The Week You Wouldn’t Trade Places With Zoran Janković for All The Farms In Cuba

To say that last week was bad for Ljubljana mayor Zoran Janković is a gross understatement. The truth is it was just south of a disaster, a shambolic series of events which probably hasn’t ended yet and will one way or another have serious repercussions down the road.

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Worried (photo: TheFirm™)

It started with the National Investigation Bureau (NPU) filing an indictment against several people including the mayor over the Stožice sports complex affair, sixteen months after the cops raided Janković’s home and office. The case seems to have focused on what the NPU believes was a false contract between Sport Ljubljana (a city-owned institute running all sport facilities) and GREP, the Stožice developer. The contract, the cops claim, was signed only to give the appearance of GREP making it appear as if it had secured enough lease contracts for a consortium of banks to approve a 150 million loan for the project.

The loan, albeit topping at 115 million was indeed granted, the project went tits up financially with retail part being only half-finished (the stadium and arena are fully functional) and all hell breaking loose some weeks ago when the NPU raided the house of defence minister Roman Jakič who signed the contract in question, having headed Sport Ljubljana at the time. Jakič, too, was indicted and had maintained he will resign, should the court accept the indictment as valid. Jay-Z, on the other hand, intends to do no such thing. Not yet, anyhow.

But only a day later he lost another legal battle (well, the city did). A developer sued the city, claiming it had sold him land that wasn’t municipal to begin with. Some months ago both the NPU and the developer filed charges against Janković, but the court’s decision to invalidate the sale gives quite a bit of impetus to the whole thing. The immediate effect being the city will have to return a million euros it got from the now sale, as for the rest, time will tell. Ad then, just to top it off, Thursday last the cops descended upon the City Hall yet again, this time apparently investigating the much-advertised quid-pro-quo approach Janković employs running the city. Namely, he maintained from day one of assuming office that companies operating in the city and making a profit should give something back to the city. And so donations started pouring in. But while the NPU has no proof that donations went to places other than city coffers (NPU head Majhenič said do the other day), it was the manner in which donations were allegedly secured that bothers the cops.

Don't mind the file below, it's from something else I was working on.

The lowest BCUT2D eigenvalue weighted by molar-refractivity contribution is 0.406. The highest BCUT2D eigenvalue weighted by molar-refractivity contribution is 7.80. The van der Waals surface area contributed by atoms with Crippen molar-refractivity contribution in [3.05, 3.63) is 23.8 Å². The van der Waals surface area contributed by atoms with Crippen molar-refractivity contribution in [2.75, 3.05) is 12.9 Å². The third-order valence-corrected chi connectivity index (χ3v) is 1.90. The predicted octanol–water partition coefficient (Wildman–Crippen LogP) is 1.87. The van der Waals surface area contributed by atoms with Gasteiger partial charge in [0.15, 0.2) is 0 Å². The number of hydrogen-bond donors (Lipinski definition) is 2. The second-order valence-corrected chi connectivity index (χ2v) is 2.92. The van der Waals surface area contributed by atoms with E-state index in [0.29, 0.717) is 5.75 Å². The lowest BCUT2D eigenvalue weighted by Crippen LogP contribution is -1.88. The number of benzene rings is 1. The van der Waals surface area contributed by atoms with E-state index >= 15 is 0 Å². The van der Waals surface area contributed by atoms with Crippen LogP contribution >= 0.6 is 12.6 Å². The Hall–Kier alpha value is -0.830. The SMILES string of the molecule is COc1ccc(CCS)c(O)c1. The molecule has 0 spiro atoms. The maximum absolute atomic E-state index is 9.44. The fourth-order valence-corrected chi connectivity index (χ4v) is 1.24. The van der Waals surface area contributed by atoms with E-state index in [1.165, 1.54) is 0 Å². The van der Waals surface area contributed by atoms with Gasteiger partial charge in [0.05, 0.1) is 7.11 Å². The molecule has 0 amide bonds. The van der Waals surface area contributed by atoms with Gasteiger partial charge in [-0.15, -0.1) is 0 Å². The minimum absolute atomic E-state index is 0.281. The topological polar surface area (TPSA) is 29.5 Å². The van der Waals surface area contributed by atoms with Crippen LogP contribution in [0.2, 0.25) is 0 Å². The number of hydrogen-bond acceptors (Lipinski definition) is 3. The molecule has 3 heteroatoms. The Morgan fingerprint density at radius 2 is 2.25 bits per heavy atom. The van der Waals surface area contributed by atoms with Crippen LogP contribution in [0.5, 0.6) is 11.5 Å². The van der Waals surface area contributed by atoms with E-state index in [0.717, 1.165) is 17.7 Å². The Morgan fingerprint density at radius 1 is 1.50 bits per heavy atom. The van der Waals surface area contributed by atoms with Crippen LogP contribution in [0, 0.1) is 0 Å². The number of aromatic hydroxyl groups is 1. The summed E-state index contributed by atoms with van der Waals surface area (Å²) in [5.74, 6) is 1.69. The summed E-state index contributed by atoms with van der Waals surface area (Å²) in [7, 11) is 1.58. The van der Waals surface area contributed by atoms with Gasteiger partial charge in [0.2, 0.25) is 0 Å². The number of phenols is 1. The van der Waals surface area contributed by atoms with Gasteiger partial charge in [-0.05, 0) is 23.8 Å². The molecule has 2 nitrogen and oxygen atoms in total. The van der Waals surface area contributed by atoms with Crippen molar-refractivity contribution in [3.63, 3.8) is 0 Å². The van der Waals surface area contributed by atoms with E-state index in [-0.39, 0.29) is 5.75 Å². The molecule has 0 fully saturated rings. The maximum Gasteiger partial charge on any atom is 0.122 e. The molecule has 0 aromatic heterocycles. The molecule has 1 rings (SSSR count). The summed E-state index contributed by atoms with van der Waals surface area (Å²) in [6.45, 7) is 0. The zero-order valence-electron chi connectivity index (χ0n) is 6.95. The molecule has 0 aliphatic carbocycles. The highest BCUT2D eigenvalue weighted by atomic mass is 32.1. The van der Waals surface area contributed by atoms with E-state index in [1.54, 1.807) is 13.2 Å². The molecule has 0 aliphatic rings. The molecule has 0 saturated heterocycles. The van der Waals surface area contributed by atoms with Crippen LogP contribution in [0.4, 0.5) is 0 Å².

Namely, the mayor is under suspicion of tying these donations directly to big city contracts, awarding them to the company which promised to give more back to the city. In this, Janković claims no wrong-doing and viciously defends his approach. And indeed it seems as if the cops and the prosecution will have a hard time arguing their case on this issue. Corruption and bribery as criminal act is notoriously hard to prove and in this case the beneficiary of the “pay-offs” is apparently not an individual but the community. But, pengovsky is told, it is the alleged act of bribery that counts, not to whom the pay-off was made. Anyways, point is Janković is in a pretty substantial heap of manure right now and will have to spend a considerable amount of energy and resources to deal with it.